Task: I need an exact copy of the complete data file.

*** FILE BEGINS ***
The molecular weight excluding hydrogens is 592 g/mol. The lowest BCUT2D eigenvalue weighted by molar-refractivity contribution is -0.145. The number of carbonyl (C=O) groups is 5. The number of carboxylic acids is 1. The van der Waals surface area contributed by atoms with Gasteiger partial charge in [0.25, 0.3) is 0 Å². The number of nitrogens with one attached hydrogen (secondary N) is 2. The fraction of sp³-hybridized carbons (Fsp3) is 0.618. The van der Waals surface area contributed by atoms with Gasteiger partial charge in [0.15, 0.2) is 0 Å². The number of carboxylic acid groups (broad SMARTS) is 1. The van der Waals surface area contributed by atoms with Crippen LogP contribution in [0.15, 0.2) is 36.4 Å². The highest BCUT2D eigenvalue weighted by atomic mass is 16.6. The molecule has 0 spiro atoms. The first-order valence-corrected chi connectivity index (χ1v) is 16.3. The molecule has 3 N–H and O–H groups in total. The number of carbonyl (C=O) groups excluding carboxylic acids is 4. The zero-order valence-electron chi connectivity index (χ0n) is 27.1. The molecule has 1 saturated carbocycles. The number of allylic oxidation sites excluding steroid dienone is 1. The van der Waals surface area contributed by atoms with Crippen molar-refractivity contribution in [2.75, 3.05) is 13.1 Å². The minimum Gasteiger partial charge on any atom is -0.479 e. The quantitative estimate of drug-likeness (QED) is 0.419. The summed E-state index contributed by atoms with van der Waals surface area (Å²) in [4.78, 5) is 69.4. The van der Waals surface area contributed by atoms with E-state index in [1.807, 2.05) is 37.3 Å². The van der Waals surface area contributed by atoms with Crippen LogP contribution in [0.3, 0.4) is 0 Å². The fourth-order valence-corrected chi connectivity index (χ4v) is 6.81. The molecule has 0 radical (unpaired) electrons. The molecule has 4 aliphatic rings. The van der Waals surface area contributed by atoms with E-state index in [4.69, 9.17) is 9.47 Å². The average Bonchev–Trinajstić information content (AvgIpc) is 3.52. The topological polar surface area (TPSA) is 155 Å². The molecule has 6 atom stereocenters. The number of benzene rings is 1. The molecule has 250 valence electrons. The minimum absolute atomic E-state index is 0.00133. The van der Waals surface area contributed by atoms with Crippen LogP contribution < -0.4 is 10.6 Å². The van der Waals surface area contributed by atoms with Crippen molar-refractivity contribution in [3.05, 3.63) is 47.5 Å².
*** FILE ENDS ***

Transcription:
The molecular weight excluding hydrogens is 592 g/mol. The lowest BCUT2D eigenvalue weighted by molar-refractivity contribution is -0.145. The number of carbonyl (C=O) groups is 5. The number of carboxylic acids is 1. The van der Waals surface area contributed by atoms with Gasteiger partial charge in [0.25, 0.3) is 0 Å². The number of nitrogens with one attached hydrogen (secondary N) is 2. The fraction of sp³-hybridized carbons (Fsp3) is 0.618. The van der Waals surface area contributed by atoms with Gasteiger partial charge in [0.15, 0.2) is 0 Å². The number of carboxylic acid groups (broad SMARTS) is 1. The van der Waals surface area contributed by atoms with Crippen LogP contribution in [0.15, 0.2) is 36.4 Å². The highest BCUT2D eigenvalue weighted by atomic mass is 16.6. The molecule has 0 spiro atoms. The first-order valence-corrected chi connectivity index (χ1v) is 16.3. The molecule has 3 N–H and O–H groups in total. The number of carbonyl (C=O) groups excluding carboxylic acids is 4. The zero-order valence-electron chi connectivity index (χ0n) is 27.1. The molecule has 1 saturated carbocycles. The number of allylic oxidation sites excluding steroid dienone is 1. The van der Waals surface area contributed by atoms with Crippen molar-refractivity contribution in [2.75, 3.05) is 13.1 Å². The minimum Gasteiger partial charge on any atom is -0.479 e. The quantitative estimate of drug-likeness (QED) is 0.419. The summed E-state index contributed by atoms with van der Waals surface area (Å²) in [4.78, 5) is 69.4. The van der Waals surface area contributed by atoms with E-state index in [1.807, 2.05) is 37.3 Å². The van der Waals surface area contributed by atoms with Crippen LogP contribution in [0.3, 0.4) is 0 Å². The fourth-order valence-corrected chi connectivity index (χ4v) is 6.81. The molecule has 0 radical (unpaired) electrons. The molecule has 4 aliphatic rings. The van der Waals surface area contributed by atoms with E-state index in [4.69, 9.17) is 9.47 Å². The average Bonchev–Trinajstić information content (AvgIpc) is 3.52. The topological polar surface area (TPSA) is 155 Å². The molecule has 6 atom stereocenters. The number of benzene rings is 1. The molecule has 250 valence electrons. The minimum absolute atomic E-state index is 0.00133. The van der Waals surface area contributed by atoms with Crippen LogP contribution < -0.4 is 10.6 Å². The van der Waals surface area contributed by atoms with Crippen molar-refractivity contribution in [3.05, 3.63) is 47.5 Å².